Dr. Michael Lazar
Guest Editor

Manuscript Submission Information

Manuscripts should be submitted online at www.mdpi.com by registering and logging in to this website. Once you are registered, click here to go to the submission form. Manuscripts can be submitted until the deadline. All submissions that pass pre-check are peer-reviewed. Accepted papers will be published continuously in the journal (as soon as accepted) and will be listed together on the special issue website. Research articles, review articles as well as short communications are invited. For planned papers, a title and short abstract (about 100 words) can be sent to the Editorial Office for announcement on this website.

Submitted manuscripts should not have been published previously, nor be under consideration for publication elsewhere (except conference proceedings papers). All manuscripts are thoroughly refereed through a single-blind peer-review process. A guide for authors and other relevant information for submission of manuscripts is available on the Instructions for Authors page. Journal of Marine Science and Engineering is an international peer-reviewed open access monthly journal published by MDPI.

Please visit the Instructions for Authors page before submitting a manuscript. The Article Processing Charge (APC) for publication in this open access journal is 2200 CHF (Swiss Francs). Submitted papers should be well formatted and use good English. Authors may use MDPI's English editing service prior to publication or during author revisions.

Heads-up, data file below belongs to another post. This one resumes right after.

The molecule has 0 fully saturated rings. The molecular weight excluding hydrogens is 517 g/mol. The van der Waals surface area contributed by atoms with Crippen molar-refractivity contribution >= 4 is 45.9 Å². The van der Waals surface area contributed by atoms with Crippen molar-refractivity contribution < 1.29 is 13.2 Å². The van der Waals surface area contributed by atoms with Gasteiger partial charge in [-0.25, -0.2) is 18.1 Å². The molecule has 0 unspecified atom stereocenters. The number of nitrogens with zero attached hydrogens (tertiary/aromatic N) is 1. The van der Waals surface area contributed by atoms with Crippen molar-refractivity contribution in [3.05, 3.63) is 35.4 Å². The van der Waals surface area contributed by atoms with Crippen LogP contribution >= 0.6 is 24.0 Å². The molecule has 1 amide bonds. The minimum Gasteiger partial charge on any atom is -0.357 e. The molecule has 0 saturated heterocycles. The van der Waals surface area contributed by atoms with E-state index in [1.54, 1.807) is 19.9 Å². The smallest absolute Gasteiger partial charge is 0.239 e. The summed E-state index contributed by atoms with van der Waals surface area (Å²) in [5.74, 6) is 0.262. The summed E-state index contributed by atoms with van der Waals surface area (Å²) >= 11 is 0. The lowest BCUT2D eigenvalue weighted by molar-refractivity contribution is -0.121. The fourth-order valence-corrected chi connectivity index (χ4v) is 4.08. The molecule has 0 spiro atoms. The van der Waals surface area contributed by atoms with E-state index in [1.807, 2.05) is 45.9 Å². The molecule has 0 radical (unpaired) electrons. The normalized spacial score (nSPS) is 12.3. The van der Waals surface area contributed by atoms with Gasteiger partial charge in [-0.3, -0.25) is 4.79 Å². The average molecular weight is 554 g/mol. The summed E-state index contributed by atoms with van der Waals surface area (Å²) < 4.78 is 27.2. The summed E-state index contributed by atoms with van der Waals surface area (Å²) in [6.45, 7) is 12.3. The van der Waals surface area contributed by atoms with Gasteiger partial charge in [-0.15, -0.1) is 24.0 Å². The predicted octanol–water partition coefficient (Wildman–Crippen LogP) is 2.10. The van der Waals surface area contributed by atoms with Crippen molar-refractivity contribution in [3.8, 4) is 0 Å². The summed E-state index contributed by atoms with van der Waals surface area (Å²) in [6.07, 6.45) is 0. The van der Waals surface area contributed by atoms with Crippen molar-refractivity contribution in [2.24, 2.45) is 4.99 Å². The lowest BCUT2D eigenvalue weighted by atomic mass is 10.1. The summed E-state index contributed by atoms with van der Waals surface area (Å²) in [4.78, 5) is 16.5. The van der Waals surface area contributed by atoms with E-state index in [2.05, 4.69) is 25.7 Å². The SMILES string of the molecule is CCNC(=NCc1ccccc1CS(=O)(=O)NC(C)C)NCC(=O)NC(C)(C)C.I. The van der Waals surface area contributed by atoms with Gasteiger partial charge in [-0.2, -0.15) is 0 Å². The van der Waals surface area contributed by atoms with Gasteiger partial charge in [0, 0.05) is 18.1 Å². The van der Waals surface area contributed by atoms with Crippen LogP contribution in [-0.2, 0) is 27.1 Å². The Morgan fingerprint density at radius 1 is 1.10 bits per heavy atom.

• coastal construction
  • archaeology
  • coastal change
  • coastal morphology
  • sand transport

Published Papers (1 paper)

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The Anthropogenic Affect—Humans and Geology: An Example from Tel Dor, Israel
J. Mar. Sci. Eng. 2023, 11(2), 283; https://doi.org/10.3390/jmse11020283 - 27 Jan 2023
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Geology usually deals with rocks formed long ago, which are static and stable over the span of human lifetime. This study aims to analyze anthropogenic influence on the formation of geological features in the southeastern Mediterranean. Tel Dor, along Israel’s northern coast, was [...] Read more.